Be smart about your decision. Do you even need another degree to be an artist? Do you have a specific style and medium established? Is your work only accessible through a gallery or do you offer a format and style that would do well on a site like Etsy? Do you have social media set up to promote your artwork? Making a clear plan of what you hope to accomplish will make the transition into fine art as a career a lot less stressful. If you’re looking for more advice about a fine art career, I highly recommend reading Taking the Leap by Cay Lang. This book was recommended to me by another artist years ago and is full of practical advice on how to build a successful career, promote your work and put together contracts.


In Closing.

Remember, life doesn’t have to be about either / or. Fine art vs. architecture doesn’t have to be a black and white decision. If you do decide to use your degree to earn a living, you don’t have to continue down that path forever. How will you know if architecture isn’t right for you if you don’t try? You can always change your mind. Follow your gut. It’s always okay to make a change when something in our lives just doesn’t feel right.


Readers: What do you think? Have you been at this crossroads with your career before? How did you decide what to do next?


The Typofiles #100: My Favorite Catalogs!


I’m a self-confessed magazine junkie but it doesn’t end there; I collect catalogs as well. Not just any old catalogs, though. There’s a handful of titles that I’ve collected for years and with good reason. My passion is editorial design and while there’s a lot of inspiration in this area online, the magazines and catalogs they come from are often truncated to only include the ‘best of the best.’ The experience of flipping through a printed piece, page by page, in its entirety tells a story with a beginning, middle and end that can never quite be replicated online.

Today I’d like to share some of my favorite catalog titles and best of all, they’re all free (see links below). These catalogs can really come in handy for designers. Three years ago, I was hired to design a fashion lookbook for a Fortune 100 company. When I was briefed on on the job, a lightbulb went off. I’d collected dozens of catalogs that were very much in line with the demographic this company was trying to reach so I hauled in my collection the next day and my art director and I got busy flipping through various issues, gathering visual cues and layout inspiration during our early explorations. Having complete catalogs at my fingertips to bookmark and sort through versus screen shots of bits and pieces of online inspiration was immensely helpful.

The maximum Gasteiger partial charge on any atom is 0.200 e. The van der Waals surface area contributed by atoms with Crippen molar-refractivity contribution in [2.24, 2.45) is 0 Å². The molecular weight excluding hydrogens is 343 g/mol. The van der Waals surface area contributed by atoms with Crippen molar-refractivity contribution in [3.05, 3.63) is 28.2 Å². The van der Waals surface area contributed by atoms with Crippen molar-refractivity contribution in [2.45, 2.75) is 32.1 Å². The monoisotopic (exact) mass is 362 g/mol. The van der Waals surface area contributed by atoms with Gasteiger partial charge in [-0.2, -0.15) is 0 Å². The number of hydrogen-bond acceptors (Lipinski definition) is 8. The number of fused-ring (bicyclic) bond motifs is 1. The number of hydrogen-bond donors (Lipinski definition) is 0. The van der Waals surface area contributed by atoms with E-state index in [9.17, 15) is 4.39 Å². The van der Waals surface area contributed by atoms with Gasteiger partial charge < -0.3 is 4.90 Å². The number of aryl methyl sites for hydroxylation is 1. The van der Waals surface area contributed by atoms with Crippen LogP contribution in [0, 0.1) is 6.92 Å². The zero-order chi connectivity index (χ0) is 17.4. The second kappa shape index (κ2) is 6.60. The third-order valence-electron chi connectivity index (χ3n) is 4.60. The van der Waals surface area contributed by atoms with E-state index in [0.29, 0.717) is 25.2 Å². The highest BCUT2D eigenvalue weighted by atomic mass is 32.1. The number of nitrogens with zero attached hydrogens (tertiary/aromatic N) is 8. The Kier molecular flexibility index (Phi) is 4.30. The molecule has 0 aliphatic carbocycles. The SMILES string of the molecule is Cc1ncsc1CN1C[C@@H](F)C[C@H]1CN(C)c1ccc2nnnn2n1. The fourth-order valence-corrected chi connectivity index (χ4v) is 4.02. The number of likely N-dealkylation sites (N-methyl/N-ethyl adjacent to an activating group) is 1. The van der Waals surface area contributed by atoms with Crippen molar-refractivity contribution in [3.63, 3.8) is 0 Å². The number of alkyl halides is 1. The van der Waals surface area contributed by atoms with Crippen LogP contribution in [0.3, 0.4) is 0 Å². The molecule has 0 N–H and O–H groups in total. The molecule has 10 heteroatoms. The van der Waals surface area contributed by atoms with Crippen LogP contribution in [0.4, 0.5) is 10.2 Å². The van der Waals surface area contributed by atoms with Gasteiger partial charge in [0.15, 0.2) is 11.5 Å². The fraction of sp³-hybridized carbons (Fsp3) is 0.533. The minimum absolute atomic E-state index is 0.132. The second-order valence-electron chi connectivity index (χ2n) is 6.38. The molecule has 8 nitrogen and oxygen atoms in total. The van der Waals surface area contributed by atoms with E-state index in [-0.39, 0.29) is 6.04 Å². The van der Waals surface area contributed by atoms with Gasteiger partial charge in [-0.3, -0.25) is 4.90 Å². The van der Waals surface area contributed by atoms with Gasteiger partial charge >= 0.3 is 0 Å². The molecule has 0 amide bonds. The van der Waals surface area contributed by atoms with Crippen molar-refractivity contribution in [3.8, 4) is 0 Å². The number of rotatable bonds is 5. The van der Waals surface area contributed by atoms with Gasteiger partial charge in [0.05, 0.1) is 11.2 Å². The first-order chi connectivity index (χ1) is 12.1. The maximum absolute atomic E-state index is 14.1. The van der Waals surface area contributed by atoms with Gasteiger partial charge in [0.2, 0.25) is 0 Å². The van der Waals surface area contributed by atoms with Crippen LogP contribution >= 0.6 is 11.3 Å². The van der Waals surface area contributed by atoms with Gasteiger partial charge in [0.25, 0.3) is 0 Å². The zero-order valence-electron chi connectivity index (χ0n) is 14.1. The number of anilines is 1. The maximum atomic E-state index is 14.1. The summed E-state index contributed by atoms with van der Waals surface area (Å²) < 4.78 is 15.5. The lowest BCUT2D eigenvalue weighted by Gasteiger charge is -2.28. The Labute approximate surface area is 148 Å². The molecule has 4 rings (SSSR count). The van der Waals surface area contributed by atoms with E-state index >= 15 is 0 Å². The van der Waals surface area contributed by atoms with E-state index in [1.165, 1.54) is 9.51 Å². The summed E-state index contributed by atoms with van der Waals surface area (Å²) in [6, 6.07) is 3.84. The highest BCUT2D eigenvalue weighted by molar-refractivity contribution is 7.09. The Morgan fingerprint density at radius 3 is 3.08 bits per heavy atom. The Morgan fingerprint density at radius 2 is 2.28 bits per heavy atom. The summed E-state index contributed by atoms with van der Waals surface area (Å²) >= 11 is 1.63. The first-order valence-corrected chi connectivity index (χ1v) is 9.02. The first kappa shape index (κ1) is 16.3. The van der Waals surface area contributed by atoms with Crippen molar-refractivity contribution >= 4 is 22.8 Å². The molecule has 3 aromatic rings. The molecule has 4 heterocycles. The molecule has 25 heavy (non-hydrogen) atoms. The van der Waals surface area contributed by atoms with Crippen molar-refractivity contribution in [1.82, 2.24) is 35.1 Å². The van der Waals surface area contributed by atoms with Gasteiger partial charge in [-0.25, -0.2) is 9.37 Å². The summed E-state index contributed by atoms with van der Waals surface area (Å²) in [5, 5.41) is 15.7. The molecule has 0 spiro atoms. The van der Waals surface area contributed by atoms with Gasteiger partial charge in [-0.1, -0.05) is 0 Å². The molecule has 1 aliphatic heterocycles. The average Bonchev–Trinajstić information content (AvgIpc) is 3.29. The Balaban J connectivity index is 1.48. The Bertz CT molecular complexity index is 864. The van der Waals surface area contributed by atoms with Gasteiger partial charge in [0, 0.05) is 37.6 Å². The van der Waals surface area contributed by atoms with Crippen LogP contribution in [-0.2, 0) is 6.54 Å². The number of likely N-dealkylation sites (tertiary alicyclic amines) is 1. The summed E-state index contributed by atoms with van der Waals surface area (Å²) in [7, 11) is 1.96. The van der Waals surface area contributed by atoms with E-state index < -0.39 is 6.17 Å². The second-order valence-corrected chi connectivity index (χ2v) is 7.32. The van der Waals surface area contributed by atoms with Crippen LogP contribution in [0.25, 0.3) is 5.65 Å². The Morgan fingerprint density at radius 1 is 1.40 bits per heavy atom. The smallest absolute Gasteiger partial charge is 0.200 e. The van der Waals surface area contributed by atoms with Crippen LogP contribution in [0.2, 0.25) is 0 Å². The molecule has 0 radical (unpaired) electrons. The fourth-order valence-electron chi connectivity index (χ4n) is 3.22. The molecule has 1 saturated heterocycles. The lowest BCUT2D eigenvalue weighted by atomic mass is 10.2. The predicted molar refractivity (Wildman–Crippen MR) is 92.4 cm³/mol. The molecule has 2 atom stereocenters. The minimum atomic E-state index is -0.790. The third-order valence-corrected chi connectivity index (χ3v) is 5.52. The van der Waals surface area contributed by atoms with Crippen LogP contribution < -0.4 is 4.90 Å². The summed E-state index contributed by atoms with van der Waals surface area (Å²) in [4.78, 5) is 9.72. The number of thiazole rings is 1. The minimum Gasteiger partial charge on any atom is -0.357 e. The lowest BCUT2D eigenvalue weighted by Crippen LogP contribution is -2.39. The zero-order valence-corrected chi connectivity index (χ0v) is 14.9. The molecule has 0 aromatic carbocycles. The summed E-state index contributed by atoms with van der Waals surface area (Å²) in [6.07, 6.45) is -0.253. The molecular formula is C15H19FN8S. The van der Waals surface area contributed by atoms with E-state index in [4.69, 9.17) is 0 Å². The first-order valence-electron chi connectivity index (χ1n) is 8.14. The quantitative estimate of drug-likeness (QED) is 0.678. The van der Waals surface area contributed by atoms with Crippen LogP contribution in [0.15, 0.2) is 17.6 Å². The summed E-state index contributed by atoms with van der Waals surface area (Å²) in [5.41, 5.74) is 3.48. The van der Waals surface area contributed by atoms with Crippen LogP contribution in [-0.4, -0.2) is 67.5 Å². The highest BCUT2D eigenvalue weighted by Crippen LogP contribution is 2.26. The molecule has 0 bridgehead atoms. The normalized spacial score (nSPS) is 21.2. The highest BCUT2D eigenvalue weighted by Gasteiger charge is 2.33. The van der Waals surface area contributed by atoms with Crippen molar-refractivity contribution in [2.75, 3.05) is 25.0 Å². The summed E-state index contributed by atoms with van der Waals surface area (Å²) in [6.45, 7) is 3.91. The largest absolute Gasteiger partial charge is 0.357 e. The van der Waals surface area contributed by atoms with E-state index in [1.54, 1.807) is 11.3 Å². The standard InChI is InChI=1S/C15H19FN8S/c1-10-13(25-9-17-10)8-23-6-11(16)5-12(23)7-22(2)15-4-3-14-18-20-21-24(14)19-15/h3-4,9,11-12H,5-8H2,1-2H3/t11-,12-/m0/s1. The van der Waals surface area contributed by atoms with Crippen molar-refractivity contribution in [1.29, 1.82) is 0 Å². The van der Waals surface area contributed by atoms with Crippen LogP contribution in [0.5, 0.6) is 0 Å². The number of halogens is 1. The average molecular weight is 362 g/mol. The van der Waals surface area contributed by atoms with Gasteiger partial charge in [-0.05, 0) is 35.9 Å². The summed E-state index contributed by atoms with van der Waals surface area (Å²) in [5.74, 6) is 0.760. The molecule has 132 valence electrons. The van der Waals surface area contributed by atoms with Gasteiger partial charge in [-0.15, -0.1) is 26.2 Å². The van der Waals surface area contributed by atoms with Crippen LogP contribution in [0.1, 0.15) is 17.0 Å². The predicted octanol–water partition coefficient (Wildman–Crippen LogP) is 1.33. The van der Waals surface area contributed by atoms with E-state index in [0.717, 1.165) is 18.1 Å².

Books can be expensive and not every designer has the means to build their own personal library right away (I am only now amassing a decent one). But one thing you can do, no budget necessary, is to collect catalogs. They often change their theme and layouts on a monthly basis and can provide a quick dose of inspiration wrapped up in a short retail story.


I love the colored spines on these Anthropologie catalogs. And, I think I recognize that truck!!!!


As a designer, it’s good to be aware of trends and movements around you, not just online but also in print. The goal is to not lift everything you see but to rather ignite the sparks of creation. Colors, type choices, the placement of images and the copy all play a role in the finished product and may inspire your next project, as well. Get inspired and then push forward and use that inspiration to create your own vision. Remember though, inspiration is meant to be just that; inspiration. Then, it’s time to get to work! As Anna recently said, “Try to put a limit on the amount of time you spend searching for and cataloging images for the sake of inspiration. Think more about appreciating these things for what they are, and not just how you can apply them to your own work.”



Here are some of my favorite free catalogs for print inspiration:

• Urban Outfitters: Sign up for monthly catalogs; they change themes very often.

• Anthropologie: Monthly catalogs with inspiring locales and subtle type.

• Madewell: This catalog is in an oversized format and printed on matte paper with hip, lookbook worthy layouts. Definitely my favorite of the bunch!

• House Industries: This type foundry catalog is always colorful with a cheery retro vibe.

• J. Crew: They’re always sending out something new and have glossy magazine-worthy photos and type treatments.


My catalog collection, bursting at the seams!


What I Wore: 4.15.12 // Vintage Bavarian

what i wore vintage bavarian

what i wore vintage bavarian


This weekend, my dad took me out to lunch at my favorite German restaurant in Portland, Gustav’s. Inspired by the decor, I pulled this vintage dress with a slight Bavarian twist out of my closet.